Saturday, May 26, 2007

Today is John Wayne's 100th Birthday

John Wayne, the famous Academy Award winning movie actor, would have been 100 years old today. He was born as Marion Robert Morrison in Winterset, Iowa on 26 May 1907 to Clyde and Mary (Brown) Morrison. An extensive biography is provided at

John Wayne's researched ancestry is at You can click on "See my Tree" link under his picture to see what somebody has found about his ancestry. I was surprised that they didn't have more down his Buck line, since there are several more generations readily available in databases and on web pages. There are also quite a few GEDCOM's in the Rootsweb WorldConnect database, but most are as poor as the one above.

I know that Michael John Neill had some of the census records for Marion/John on his census pages, but they aren't there any longer due to Ancestry's "request."

I easily found the Clyde Morrison family in the 1910 census in Madison township, Madison County, Iowa with 2 year old Marion R. Morrison (NARA T624, Roll 412, ED 31, Page 2A).

In the 1920 census, the Clyde Morrison family was in Glendale, Los Angeles County, California with 12 year old Marion M. Morrison (NARA T625, Roll 102, ED 26, page 1A).

In the 1930 census, the Clyde Morrison family does not include Marion/John - but they live in Long Beach, Los Angeles county, California (NARA T626, Roll 129, ED 1125, page 3A).

I looked for him as Marion Morrison, Michael Morrison and John Wayne in the 1930 census in all of California, but did not find him. Was he not enumerated? He had just started his acting career. Perhaps someone else can.

Marion Morrison was an 8th cousin to me through the colonial Knowlton family of Ipswich MA and the colonial Wheeler family of Concord MA. My colonial Buck line is in the Cambridge MA area while his is in Connecticut.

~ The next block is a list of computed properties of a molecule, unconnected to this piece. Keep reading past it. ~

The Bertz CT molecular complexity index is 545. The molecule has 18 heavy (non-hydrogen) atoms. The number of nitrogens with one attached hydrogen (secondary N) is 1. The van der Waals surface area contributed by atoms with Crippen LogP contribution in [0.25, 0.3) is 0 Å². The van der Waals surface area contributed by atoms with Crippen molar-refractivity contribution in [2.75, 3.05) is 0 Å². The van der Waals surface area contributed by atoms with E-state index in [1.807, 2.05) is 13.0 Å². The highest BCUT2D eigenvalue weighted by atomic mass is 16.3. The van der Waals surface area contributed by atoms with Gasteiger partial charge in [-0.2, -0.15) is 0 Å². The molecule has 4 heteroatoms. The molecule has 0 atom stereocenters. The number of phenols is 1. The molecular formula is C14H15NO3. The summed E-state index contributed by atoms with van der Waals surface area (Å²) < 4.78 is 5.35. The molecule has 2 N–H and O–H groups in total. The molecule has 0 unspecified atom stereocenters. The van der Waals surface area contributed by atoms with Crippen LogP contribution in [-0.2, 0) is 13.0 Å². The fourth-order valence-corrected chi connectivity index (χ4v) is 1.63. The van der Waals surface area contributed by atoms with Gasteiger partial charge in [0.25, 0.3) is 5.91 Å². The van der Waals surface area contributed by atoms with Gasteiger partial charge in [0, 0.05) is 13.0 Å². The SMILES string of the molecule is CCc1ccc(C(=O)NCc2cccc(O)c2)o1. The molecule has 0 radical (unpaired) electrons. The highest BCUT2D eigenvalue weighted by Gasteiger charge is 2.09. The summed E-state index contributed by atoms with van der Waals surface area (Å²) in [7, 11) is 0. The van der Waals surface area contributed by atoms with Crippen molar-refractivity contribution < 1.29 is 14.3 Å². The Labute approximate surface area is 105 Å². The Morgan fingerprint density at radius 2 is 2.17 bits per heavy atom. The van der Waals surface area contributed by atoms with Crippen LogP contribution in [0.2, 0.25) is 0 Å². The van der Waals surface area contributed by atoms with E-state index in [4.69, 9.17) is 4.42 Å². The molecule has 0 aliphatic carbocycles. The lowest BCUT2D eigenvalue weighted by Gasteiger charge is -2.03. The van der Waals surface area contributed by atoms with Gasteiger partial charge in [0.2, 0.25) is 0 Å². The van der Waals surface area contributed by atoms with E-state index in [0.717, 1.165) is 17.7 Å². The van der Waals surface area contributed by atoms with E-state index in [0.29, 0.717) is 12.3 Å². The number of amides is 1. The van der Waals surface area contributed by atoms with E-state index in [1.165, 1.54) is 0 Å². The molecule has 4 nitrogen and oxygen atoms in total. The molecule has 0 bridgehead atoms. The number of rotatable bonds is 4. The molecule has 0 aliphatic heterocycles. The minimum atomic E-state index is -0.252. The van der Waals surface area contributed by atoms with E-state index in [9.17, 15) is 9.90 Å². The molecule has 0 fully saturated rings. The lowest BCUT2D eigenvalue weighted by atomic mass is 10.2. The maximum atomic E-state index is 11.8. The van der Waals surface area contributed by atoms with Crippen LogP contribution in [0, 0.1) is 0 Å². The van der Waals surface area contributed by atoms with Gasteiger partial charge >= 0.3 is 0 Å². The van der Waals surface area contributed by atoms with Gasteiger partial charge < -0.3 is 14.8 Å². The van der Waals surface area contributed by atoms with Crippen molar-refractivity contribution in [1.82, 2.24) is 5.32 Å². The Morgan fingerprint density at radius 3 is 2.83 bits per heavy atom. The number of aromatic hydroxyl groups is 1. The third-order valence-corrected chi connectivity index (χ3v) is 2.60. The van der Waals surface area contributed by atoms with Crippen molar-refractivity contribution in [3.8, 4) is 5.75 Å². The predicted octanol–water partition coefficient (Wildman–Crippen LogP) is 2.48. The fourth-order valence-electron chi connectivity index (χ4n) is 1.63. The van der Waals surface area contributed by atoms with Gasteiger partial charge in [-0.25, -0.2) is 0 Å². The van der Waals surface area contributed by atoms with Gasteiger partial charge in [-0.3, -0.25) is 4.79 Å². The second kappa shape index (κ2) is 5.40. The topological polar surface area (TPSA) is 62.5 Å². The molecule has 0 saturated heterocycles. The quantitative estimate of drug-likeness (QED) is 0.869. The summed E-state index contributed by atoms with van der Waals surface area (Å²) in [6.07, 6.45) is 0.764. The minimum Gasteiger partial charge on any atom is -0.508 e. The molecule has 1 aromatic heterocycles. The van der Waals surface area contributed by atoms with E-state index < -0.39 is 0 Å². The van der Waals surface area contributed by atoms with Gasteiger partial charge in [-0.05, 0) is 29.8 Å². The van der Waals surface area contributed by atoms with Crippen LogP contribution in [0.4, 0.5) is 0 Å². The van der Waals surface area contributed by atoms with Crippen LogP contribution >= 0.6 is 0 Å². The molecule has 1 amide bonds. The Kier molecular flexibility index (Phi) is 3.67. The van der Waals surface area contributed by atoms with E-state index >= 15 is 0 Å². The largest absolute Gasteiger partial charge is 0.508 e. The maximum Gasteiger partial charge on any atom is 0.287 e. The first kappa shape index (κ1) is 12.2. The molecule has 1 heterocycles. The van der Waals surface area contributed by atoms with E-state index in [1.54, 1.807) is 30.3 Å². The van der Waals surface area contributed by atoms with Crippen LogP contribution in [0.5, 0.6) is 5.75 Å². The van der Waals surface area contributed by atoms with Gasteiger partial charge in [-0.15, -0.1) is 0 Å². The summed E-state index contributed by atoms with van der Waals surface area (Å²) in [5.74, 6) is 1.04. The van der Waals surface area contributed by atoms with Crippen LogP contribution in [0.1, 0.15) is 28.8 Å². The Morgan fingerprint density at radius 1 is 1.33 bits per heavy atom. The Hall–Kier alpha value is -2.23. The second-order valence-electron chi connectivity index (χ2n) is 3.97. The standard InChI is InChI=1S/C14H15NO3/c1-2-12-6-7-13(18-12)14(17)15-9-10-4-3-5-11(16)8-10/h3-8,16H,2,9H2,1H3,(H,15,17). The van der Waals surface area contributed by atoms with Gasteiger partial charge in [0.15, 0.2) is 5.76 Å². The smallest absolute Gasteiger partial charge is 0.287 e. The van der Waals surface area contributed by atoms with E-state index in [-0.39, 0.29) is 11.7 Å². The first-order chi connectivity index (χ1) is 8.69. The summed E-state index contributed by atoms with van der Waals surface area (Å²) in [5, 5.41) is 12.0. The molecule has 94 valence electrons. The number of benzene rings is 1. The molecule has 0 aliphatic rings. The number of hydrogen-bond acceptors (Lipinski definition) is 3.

"John Wayne" was interred at Pacific View Memorial Park in corona Del Mar (Orange county) CA after his death on 11 June 1979. His gravestone includes this quotation: "Tomorrow is the most important thing in life. Comes into us at midnight very clean. It's perfect when it arrives and it puts itself in our hands. It hopes we've learned something from yesterday."

Anyway - happy 100th birthday to the Duke!

Behind the Scenes - Ancestry

Hugh Watkins in his new genealogy blog linked to a post by Steve Johnson at about Ancestry marketing strategies.

Steve started the Free on Ancestry web page that was a very useful tool, but he took the site down at Ancestry's "request."

The money quotes from Steve's post include:

"The needs of genealogists are very simple. They want to know if has records pertinent to their research. No one wants to use to share GEDCOMs, or build a family tree, or any of that geeky Web 2.0 stuff. All they want is to search records."

"So now, is in deep doo doo. They're losing money. They spent a lot of money building stuff that they're users are not using. They have competitors, serious competitors, rising up in the ranks. They're focusing on building their brand, while their competitors are focusing on building market share."

Read the whole article. My judgment is that this is not "sour grapes" but a reasonable interpretation of what has happened at Ancestry over the last six months based on the observations and experience of a longtime affiliate. As such, it is illuminating and disappointing.

Steve also has a wonderful web site at that I use all the time to find cemetery listings.

Thanks to Hugh for his post.

1940 Census Questions